1.     Strong and vocal task team of nursing professors who shall preserve the image and dignity of nursing as a profession and strongly oppose plans to change nursing training.

2.     No college shall be allowed to offer a bachelor of nursing, strictly universities only.

3.     Salary packages to be reviewed and sort clear distinction of a university graduate over a hospital trained graduate.

4.     Revised scope of practice, degree holders be given more opportunity to execute complex clinical procedures and be given better remuneration packages.

5.     Chief Nursing Officer to be more vocal and avoid external influences to disorganise nursing training.

6.     Hospitals to create portfolios and acceptable remuneration packages for all nursing qualifications from a diploma to PHD level.

7.     All South African universities to adopt and implement similar training structure  that is two years of midwifery, two years of psychiatry and two years of community health nursing

8.     Develop a Nursing Ministry by nurses with nurses and for nurses.

9.     MBCHB degree be afforded same status as B.Cur degree thereafter if need be.

10.  South African nursing council to be headed by prolific PHD holders and nursing qualifications be regulated and registered up to PHD level.

11.  Any qualification obtained outside university be regarded as either associate professional nurse and associated medical office until related exam has been endorsed by the regulating body.

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We are professionals, and let us fight to be recognised as such… 
Vuyolwethu Mashamayite - 20150728_073623
By Vuyolwethu Mashamaite 
Ever since I joined nursing in 2005 I have heard nurses say nursing is a ‘calling’ and it's not about money. I couldn't understand why they said so and I still don't.   
I believe that everyone is called by God to be in the profession or job they are doing, unless nurses consider themselves in the same umbrella as ‘Sangomas’ and ‘Preachers’. Those are the people who will leave their profession or jobs and focus on their calling or do both, regardless of whether they are paid or not. 
Perhaps this could be the reason why nurses are under-paid and left to work in extreme unfavourablecircumstances ...because it’s a "Calling".
Don't get me wrong; I have passion and great respect for human life as a nurse. But I cannot keep quiet. Nurses are the most abused professionals by the employer because they consider themselves "called" instead of being employed professionals.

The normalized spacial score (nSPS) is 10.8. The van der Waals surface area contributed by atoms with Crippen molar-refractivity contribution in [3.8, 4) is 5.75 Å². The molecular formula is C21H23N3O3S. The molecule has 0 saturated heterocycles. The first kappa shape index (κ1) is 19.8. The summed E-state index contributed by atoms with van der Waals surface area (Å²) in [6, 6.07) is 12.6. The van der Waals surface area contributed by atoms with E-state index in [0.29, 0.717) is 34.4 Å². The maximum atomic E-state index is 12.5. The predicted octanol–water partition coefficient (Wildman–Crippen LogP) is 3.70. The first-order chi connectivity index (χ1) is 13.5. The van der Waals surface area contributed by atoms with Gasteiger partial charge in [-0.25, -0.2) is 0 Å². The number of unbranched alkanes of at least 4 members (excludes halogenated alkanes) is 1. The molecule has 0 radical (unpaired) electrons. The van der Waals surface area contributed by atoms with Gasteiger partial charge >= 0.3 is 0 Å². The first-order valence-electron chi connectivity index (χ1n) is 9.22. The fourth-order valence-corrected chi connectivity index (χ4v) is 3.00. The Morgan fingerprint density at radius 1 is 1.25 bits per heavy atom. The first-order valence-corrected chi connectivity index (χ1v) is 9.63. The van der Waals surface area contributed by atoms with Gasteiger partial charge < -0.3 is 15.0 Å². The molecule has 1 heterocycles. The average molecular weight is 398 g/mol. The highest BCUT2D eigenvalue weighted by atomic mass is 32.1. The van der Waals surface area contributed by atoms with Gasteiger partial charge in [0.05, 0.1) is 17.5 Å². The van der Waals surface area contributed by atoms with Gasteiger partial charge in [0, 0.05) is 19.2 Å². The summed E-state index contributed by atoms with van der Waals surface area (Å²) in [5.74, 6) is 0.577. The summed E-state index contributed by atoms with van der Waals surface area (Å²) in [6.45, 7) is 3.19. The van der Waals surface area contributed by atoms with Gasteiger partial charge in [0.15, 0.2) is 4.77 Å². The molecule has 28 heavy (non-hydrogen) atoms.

Nurses you are jack of all trades doing everyone's jobs from a cleaner to a doctor but come pay day you are the ones who cry the most because you are underpaid while doing everyone's jobs. I guess it's the consequences of having been “called" instead of being professional.
We feel so comfortable working out of our scope of practice to an extent that we run a risk of performing tasks that we are not equipped to do. When told it's not your scope of practice you tell us of how long you've been doing this and you didn't kill anyone. But the South African Nursing Counci (SANC) is out there nailing nurses and not considering your "calling" but rather your profession and scope of practice.
What hurts the most is the fact that you studied for four years and someone from another discipline who studied the same years is treated and paid better than you. I guess they are professionals and you are in a "calling". 
Nurses, let's STOP hiding behind "CALLING" and start taking our profession seriously. If you don't do it, no one will do it for you. Like it or not we are professionals and let us fight to be recognised as such. 
Vuyolwethu is a nurse based in Kimberley, Northern Cape   

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Nursing Update

January 2018

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About us

The Democratic Nursing Organisation of South Africa (DENOSA) in its current form was established on 5 December 1996.

The organisation was formed through political consensus after the transition to democracy and was mandated by its membership to represent them and unite the nursing profession. Prior to this, the South African Nursing Council (SANC) and the South African Nurses Association (SANA) were statutory bodies which all nurses had to join. It was also important after the transition to democracy to incorp... Read more